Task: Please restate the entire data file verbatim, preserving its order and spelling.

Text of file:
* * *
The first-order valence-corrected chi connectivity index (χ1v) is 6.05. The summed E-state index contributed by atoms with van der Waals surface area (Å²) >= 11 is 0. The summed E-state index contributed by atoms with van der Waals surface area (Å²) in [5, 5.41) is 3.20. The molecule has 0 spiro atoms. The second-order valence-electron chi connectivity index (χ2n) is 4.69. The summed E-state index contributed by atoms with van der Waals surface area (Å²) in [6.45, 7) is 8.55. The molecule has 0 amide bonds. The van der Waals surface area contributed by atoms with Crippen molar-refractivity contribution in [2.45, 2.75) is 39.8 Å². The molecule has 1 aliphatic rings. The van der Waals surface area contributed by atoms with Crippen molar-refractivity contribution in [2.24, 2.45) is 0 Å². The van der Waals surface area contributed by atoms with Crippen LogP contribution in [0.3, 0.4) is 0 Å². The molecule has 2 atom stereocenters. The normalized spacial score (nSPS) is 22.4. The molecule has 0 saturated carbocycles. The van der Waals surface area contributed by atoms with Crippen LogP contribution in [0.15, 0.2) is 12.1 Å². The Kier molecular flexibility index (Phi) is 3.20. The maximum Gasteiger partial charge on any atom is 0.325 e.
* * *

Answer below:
The first-order valence-corrected chi connectivity index (χ1v) is 6.05. The summed E-state index contributed by atoms with van der Waals surface area (Å²) >= 11 is 0. The summed E-state index contributed by atoms with van der Waals surface area (Å²) in [5, 5.41) is 3.20. The molecule has 0 spiro atoms. The second-order valence-electron chi connectivity index (χ2n) is 4.69. The summed E-state index contributed by atoms with van der Waals surface area (Å²) in [6.45, 7) is 8.55. The molecule has 0 amide bonds. The van der Waals surface area contributed by atoms with Crippen molar-refractivity contribution in [2.45, 2.75) is 39.8 Å². The molecule has 1 aliphatic rings. The van der Waals surface area contributed by atoms with Crippen molar-refractivity contribution in [2.24, 2.45) is 0 Å². The van der Waals surface area contributed by atoms with Crippen LogP contribution in [0.3, 0.4) is 0 Å². The molecule has 2 atom stereocenters. The normalized spacial score (nSPS) is 22.4. The molecule has 0 saturated carbocycles. The van der Waals surface area contributed by atoms with Crippen LogP contribution in [0.15, 0.2) is 12.1 Å². The Kier molecular flexibility index (Phi) is 3.20. The maximum Gasteiger partial charge on any atom is 0.325 e.